MADRID (Reuters) - Spanish banks must repay customers more than 4 billion euros ($4.2 billion) after Europe’s top court overturned on Wednesday a Spanish ruling that capped liabilities relating to a disputed mortgage clause, posing a new challenge to some lenders.
Banks will have to compensate customers for what they lost even before May 2013, when Spain’s Supreme Court declared the mortgages invalid if the terms had not been presented clearly. The home loans had an interest rate that could not fall below a certain level meaning customers missed out when rates dropped beneath this level.
New charges resulting from Wednesday’s ruling by the European Court of Justice could eat into bank earnings, which have already been eroded by record low interest rates and fierce competition for a shrunken loan pool, and encourage more mergers.
Economy Minister Luis de Guindos told reporters on Wednesday the country’s financial system was healthy and could deal with the consequences of the ruling.
Banco Popular POP.MC, the sector’s weak link and seen as a potential takeover target, faces about 330 million euros in new charges. Its shares led losses among Spanish banks, falling 6 percent to 0.954 euros.
The ruling also knocked shares in Banco Sabadell (SABE.MC), Caixabank, BBVA and Liberbank (LBK.MC) - the banks most exposed to the “floor clauses,” which were introduced as a safety net during the financial crisis.
Most Spanish banks have removed the clauses from their mortgage products since the 2013 Spanish court ruling and already set aside money to cover compensation of around 5 billion euros that the court ruled had been incorrectly charged.
A Bank of Spain source said this could have an additional impact of “slightly more” than 4 billion euros on the country’s banks, in line with analysts’ predictions. Analysts expect an average hit of around 30 basis points on capital ratios.
The ruling, unexpected by the banks, is final and cannot be appealed against, an EU court spokeswoman said.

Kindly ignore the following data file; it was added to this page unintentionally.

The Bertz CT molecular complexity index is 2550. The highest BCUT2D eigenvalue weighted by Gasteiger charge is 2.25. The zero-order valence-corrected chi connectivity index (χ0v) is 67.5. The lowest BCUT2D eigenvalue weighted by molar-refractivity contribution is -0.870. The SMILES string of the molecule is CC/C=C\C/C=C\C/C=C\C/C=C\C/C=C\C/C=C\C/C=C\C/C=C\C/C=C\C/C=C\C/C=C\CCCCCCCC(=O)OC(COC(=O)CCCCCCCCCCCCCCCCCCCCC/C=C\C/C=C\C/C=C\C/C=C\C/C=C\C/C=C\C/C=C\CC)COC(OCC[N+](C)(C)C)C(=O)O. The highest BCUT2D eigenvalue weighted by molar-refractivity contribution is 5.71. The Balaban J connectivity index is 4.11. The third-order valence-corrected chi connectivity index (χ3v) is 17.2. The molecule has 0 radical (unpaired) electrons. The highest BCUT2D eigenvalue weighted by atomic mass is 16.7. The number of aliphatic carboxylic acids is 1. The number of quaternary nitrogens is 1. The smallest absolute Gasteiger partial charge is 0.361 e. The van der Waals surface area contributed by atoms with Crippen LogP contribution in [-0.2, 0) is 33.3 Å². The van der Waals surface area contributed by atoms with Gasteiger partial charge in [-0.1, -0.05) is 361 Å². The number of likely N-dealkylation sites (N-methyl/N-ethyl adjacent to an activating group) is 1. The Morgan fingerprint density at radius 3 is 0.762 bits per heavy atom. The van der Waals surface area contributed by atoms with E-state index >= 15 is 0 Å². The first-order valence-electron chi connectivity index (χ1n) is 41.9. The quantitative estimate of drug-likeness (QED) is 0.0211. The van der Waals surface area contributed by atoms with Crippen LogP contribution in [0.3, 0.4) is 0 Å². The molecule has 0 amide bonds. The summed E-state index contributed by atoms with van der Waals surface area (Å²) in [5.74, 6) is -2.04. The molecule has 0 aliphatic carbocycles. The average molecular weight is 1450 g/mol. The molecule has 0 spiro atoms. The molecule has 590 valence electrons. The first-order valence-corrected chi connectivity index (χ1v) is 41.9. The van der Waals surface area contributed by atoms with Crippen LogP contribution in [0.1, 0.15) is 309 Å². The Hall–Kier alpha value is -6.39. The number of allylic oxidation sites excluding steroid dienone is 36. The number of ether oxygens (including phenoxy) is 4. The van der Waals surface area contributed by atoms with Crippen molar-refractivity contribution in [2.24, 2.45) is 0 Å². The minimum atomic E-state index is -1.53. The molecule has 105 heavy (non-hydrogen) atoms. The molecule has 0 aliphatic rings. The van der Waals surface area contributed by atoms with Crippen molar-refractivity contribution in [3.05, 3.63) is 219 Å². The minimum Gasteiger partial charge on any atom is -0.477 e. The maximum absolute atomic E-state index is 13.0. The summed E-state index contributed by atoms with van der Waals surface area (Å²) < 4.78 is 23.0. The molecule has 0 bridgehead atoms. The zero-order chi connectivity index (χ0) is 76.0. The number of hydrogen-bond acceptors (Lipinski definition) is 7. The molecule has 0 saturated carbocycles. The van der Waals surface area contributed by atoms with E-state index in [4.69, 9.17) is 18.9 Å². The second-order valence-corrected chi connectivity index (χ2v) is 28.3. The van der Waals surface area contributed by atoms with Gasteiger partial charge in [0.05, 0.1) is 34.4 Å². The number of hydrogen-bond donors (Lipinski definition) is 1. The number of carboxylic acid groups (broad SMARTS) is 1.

The case first arose after several Spaniards said that banks had hidden the floor clauses in their mortgage contracts. The ECJ ruling could now open the door to 2 million others seeking repayment from banks, consumer lobby group Adicae said.
“It follows that national case law, such as that following from the judgment of 9 May 2013 ... ensures only limited protection for consumers,” the ECJ said in its written ruling. “Such protection is therefore incomplete and insufficient.”
In response to the ruling, the Spanish banking association said banks were open to renegotiating with clients but they wanted more details to know how to apply the decision under Spanish law. The Socialist party called for moves to be made to enable people to recover their money as quickly as possible.
It is still unclear, however, how the banks will go about repaying customers.
Banco Sabadell, which said its mortgages were still valid as they had been presented clearly, could be liable for new charges worth 490 million euros, according to Deutsche Bank analysts.
BBVA, Spain’s second largest bank, said the ruling would knock its full-year earnings for 2016 by 404 million euros. BBVA shares were down 1.9 percent by 1300 GMT, while next largest lender Caixabank’s were down 2.5 percent
Smaller lender Liberbank, which in relation to its size is the most affected, is liable for 259 million euros. Banco Santander (SAN.MC), Spain’s largest bank, was among the least impacted as it did not use mortgage floors.
($1 = 0.9590 euros)
Editing by Alexander Smith, Greg Mahlich